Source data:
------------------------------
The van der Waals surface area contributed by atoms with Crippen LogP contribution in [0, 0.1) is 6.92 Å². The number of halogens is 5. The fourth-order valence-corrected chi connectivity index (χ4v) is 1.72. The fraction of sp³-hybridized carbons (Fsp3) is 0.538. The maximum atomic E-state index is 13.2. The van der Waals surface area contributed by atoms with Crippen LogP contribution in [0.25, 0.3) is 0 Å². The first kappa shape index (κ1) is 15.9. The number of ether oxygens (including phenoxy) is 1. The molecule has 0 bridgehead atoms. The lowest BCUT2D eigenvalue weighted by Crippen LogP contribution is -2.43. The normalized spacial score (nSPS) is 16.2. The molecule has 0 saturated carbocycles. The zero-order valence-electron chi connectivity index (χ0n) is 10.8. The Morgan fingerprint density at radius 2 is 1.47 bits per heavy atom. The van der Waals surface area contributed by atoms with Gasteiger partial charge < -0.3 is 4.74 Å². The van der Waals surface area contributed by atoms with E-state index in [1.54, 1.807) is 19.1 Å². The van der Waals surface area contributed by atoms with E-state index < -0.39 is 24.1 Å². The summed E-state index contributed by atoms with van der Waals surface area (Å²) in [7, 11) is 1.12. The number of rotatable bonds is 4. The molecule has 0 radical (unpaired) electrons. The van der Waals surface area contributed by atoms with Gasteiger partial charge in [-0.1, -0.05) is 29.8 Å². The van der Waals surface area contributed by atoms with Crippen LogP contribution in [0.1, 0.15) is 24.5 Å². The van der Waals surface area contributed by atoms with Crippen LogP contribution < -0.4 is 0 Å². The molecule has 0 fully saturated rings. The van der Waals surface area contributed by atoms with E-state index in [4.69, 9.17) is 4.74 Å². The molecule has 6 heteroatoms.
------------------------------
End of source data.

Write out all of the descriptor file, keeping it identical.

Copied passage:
The van der Waals surface area contributed by atoms with Crippen LogP contribution in [0, 0.1) is 6.92 Å². The number of halogens is 5. The fourth-order valence-corrected chi connectivity index (χ4v) is 1.72. The fraction of sp³-hybridized carbons (Fsp3) is 0.538. The maximum atomic E-state index is 13.2. The van der Waals surface area contributed by atoms with Crippen LogP contribution in [0.25, 0.3) is 0 Å². The first kappa shape index (κ1) is 15.9. The number of ether oxygens (including phenoxy) is 1. The molecule has 0 bridgehead atoms. The lowest BCUT2D eigenvalue weighted by Crippen LogP contribution is -2.43. The normalized spacial score (nSPS) is 16.2. The molecule has 0 saturated carbocycles. The zero-order valence-electron chi connectivity index (χ0n) is 10.8. The Morgan fingerprint density at radius 2 is 1.47 bits per heavy atom. The van der Waals surface area contributed by atoms with Gasteiger partial charge < -0.3 is 4.74 Å². The van der Waals surface area contributed by atoms with E-state index in [1.54, 1.807) is 19.1 Å². The van der Waals surface area contributed by atoms with E-state index < -0.39 is 24.1 Å². The summed E-state index contributed by atoms with van der Waals surface area (Å²) in [7, 11) is 1.12. The number of rotatable bonds is 4. The molecule has 0 radical (unpaired) electrons. The van der Waals surface area contributed by atoms with Gasteiger partial charge in [-0.1, -0.05) is 29.8 Å². The van der Waals surface area contributed by atoms with Crippen LogP contribution in [0.1, 0.15) is 24.5 Å². The van der Waals surface area contributed by atoms with Crippen LogP contribution < -0.4 is 0 Å². The molecule has 0 fully saturated rings. The van der Waals surface area contributed by atoms with E-state index in [4.69, 9.17) is 4.74 Å². The molecule has 6 heteroatoms.